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Friday, June 07, 2013


Scuba Diver Girls, Margo Sanchez interviews Artist/Explorer Eric Hutcheson.
Eric Hutcheson is known the world over for his work in the field of underwater exploration and cartography. Growing up in south Florida, he spent his early years snorkeling reefs, rock pits and canals. Eric has a myriad of explorations under his belt, having professionally explored hundreds of caves, sinkholes and reefs. He has mapped several cave systems throughout Florida, the Bahamas, the Caribbean and Mexico, including the world’s longest underwater cave system “ Nohoch Nah Chich” in the Yucatan. And the world’s largest artesian spring “ Silver Springs” in Florida.
Eric learned to transfer the dazzling images he saw while diving, to paper, creating award – winning artistic maps. Today Eric is focusing more and more on his other true love…creating works of art based on beauty he sees – and continues to explore- underwater.
How and when did you begin creating art?
I started drawing as a child of 8 or 10 years when my retiring grandfather wanted one on his grandsons to continue his path. He designed a lot of downtown Miami in the 1930s and 40s. In my teens and early 20s I was more involved in outdoor fun than art. This is how I found my love for caves and geology. While mapping caves I referred to my grandfather’s work to create a unique style of cartography.
How much of an impact did your surroundings as a child have on the type of art work you do today?
Florida has had the greatest impact on my art. The nature of geology, combined with my grandfather’s will has pointed me in this direction. Everything I’ve experienced seems to have fallen into place to keep me going.
Tell me about your work – what you are trying to do in your work?
I look at my art as historical documents. The environment I work in is constantly mined and developed or polluted, so I’m capturing a small piece of earth that most people would never see or even know about in any other way, like my grandfather’s work in Miami. Most of his subjects have since been destroyed or bulldozed for progress.
Do people understand what it is you are trying to say with your art?
A lot of people I meet do understand my work. When someone doesn’t seem to get it I’ll simply refer to it as ‘scenes from the mind of an explorer’ and then they look at me totally confused and say, ‘Oh yeah, I saw you on TV’.
How has your style evolved since you began creating art? What influenced your choice of media?
For 10 years, all my maps and images were produced in pencil lead and black ink. I really enjoyed taking one color and creating depth. I started using pastels for my fine art to give the viewer as dramatic an effect as I had when the scene was inspired. The pastels recreate the geology, kind of like the Natives creating their own earth tones.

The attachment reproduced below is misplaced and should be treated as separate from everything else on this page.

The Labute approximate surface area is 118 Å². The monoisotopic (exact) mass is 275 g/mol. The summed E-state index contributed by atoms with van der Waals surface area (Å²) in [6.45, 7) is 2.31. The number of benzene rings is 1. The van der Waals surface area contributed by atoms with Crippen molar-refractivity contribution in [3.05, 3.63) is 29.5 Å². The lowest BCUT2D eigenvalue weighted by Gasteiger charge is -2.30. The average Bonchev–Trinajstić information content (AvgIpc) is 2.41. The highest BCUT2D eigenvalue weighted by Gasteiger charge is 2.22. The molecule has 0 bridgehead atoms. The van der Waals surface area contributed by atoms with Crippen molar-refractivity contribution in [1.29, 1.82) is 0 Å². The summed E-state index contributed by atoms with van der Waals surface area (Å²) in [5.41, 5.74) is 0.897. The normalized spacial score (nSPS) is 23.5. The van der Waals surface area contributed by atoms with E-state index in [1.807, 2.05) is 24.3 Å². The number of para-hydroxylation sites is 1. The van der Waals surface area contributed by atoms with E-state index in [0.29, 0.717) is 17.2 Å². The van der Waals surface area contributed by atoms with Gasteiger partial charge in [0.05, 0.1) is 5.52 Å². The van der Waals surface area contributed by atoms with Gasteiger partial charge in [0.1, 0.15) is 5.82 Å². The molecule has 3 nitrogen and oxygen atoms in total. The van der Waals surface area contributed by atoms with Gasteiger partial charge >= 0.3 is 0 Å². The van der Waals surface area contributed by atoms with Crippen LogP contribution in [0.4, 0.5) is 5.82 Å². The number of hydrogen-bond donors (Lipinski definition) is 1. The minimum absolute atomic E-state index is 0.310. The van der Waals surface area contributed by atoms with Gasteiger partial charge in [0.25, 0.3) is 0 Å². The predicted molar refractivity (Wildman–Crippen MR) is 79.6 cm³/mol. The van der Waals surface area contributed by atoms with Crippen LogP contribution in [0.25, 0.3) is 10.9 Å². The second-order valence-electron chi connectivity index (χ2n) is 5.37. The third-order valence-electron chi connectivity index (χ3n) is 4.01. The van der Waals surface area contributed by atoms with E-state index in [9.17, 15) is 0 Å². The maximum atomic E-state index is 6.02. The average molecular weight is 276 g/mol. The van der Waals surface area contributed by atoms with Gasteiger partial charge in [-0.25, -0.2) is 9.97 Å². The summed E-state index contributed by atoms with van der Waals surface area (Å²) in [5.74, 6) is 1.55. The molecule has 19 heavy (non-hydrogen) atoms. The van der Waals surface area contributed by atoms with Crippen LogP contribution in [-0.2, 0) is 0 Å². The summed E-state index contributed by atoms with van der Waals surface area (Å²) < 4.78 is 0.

What is the most difficult aspect of what you do?
By far the most difficult aspect of my work is life support. A lot of the cave dives and expeditions are extremely dangerous. After a difficult project, the art studio is a safe and warm place to hang out.
What are your future plans for your art work?
The future is definitely unknown and the reality is, I’m not getting any younger. I’m sure that someday the risk in the field will outweigh my desire to push the end of the line. When that day comes I’ll probably create my best piece.
What direction do you see your work taking in the future?
For now I’m planning to continue producing an art series from each of my expeditions and make them more accessible for the collector.
What is your greatest artistic achievement?
Some of my greatest achievements are the maps and illustrations of virgin environments [historical documents], but by far the greatest achievement is simply continuing, following the path laid out for me and leaving a positive trail for generations to enjoy.
Finally Eric, where do you think creativity comes from?
The exploration of virgin environments leaves your mind filled with unforgettable images. The sites I’m experiencing are nature’s artwork. After an expedition I’ll go in the studio and transfer these powerful experiences into art, this is where my creativity comes from. I have no desire to paint a bowl of apples, my creativity is inspired by powerful experiences. Usually life threatening explorations.
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